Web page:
I think we need a new political compact - a new constitution, and a new political structure.


One comment sent to MPs sums up the mood. I have removed the name of the writer:
This whole debate is very sad. I am retiring and feel distraught to be leaving the finest set of people I have ever had the chance to serve with.

I feel MPs need a champion to say how hard you all work (irrespective of party). The public are unaware of the weeks away from families and friends. The costs of having to buy everything twice. The idea we couldn't have furniture (Cameron proposal) is daft we can't sit on cardboard boxes or all have rented furnished flats.

I now need special chairs and beds I don't think they would be available in a furnished flat. They are very expensive to supply twice for yourself . So, disabled MPs and candidates need more consideration.

Most of all I want to fight back rather than roll over. I have never heard anyone even try to put the case of the good noble honourable politician.Sack cloth and ashes won't pay the bills or attract new people to the job. Are only the rich to apply?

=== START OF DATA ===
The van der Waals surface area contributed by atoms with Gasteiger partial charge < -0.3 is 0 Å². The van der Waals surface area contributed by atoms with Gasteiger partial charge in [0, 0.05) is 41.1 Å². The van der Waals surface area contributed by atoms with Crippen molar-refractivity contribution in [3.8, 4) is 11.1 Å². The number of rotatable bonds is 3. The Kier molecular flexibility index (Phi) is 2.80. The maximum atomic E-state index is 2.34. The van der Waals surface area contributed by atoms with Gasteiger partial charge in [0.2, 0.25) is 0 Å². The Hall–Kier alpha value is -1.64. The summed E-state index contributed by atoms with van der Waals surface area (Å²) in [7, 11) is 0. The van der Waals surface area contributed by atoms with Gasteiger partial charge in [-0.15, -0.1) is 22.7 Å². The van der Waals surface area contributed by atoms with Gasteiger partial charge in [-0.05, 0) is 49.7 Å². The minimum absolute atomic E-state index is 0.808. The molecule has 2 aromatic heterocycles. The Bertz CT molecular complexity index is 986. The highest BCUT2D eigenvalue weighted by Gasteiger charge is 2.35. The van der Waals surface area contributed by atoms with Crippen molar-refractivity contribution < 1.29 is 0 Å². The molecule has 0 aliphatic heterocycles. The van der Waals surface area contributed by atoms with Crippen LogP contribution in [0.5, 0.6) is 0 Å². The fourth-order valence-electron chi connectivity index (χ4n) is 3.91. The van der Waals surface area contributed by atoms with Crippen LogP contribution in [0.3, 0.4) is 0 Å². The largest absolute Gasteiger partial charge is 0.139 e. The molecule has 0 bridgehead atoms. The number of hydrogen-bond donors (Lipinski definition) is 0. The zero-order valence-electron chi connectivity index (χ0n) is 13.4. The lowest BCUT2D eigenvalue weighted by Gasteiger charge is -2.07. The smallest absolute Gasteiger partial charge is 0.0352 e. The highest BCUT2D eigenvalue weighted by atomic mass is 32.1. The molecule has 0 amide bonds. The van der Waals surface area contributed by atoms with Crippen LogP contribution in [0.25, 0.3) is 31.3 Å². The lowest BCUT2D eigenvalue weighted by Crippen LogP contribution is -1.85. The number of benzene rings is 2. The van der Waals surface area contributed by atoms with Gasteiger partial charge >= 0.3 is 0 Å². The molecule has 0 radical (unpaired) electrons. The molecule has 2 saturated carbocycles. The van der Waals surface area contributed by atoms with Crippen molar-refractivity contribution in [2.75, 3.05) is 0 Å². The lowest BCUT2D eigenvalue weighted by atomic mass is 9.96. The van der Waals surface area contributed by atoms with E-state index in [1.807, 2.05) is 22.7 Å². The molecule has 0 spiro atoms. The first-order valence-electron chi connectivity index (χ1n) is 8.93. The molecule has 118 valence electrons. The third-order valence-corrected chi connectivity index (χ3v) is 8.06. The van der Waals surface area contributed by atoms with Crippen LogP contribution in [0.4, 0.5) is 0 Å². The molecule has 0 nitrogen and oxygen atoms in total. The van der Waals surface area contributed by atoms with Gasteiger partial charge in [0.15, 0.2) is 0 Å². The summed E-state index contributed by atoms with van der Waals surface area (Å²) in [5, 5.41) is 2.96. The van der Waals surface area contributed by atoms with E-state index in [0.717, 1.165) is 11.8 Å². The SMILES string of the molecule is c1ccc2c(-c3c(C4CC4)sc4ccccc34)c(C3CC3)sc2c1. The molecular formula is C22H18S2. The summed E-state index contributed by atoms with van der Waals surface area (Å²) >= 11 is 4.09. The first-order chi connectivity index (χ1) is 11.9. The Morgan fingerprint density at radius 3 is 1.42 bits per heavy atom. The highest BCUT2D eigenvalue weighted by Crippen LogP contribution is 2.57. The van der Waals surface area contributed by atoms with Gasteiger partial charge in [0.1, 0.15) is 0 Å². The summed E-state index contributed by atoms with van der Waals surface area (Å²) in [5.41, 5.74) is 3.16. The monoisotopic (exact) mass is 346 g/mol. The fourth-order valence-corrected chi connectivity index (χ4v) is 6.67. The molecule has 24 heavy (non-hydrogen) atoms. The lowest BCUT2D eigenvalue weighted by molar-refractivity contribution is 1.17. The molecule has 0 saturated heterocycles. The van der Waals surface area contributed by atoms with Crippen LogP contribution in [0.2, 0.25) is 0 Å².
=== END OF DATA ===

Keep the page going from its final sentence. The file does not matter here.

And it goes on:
I strongly feel we need the Kelly report, we need independent assessment of an MP's worth without political interference. No 10 shouldn't be able to reduce pay rises, it always looks like an empty gesture and leads to institutional pay cuts now referred to as the MP's discounted pay. I know we make decisions about everyone else's lives but we shouldn't make decisions about this. We become too worried about real or percieved public opinion and objectivity goes out of the window.

Those who want to despise politicians always will, those who envy can't help themselves and some simply think they could do better until they try. I think you're all too wonderful to spend any more time on this when you have a country to run. Other professions have a professional body to look after their interests. That's what MPs need too.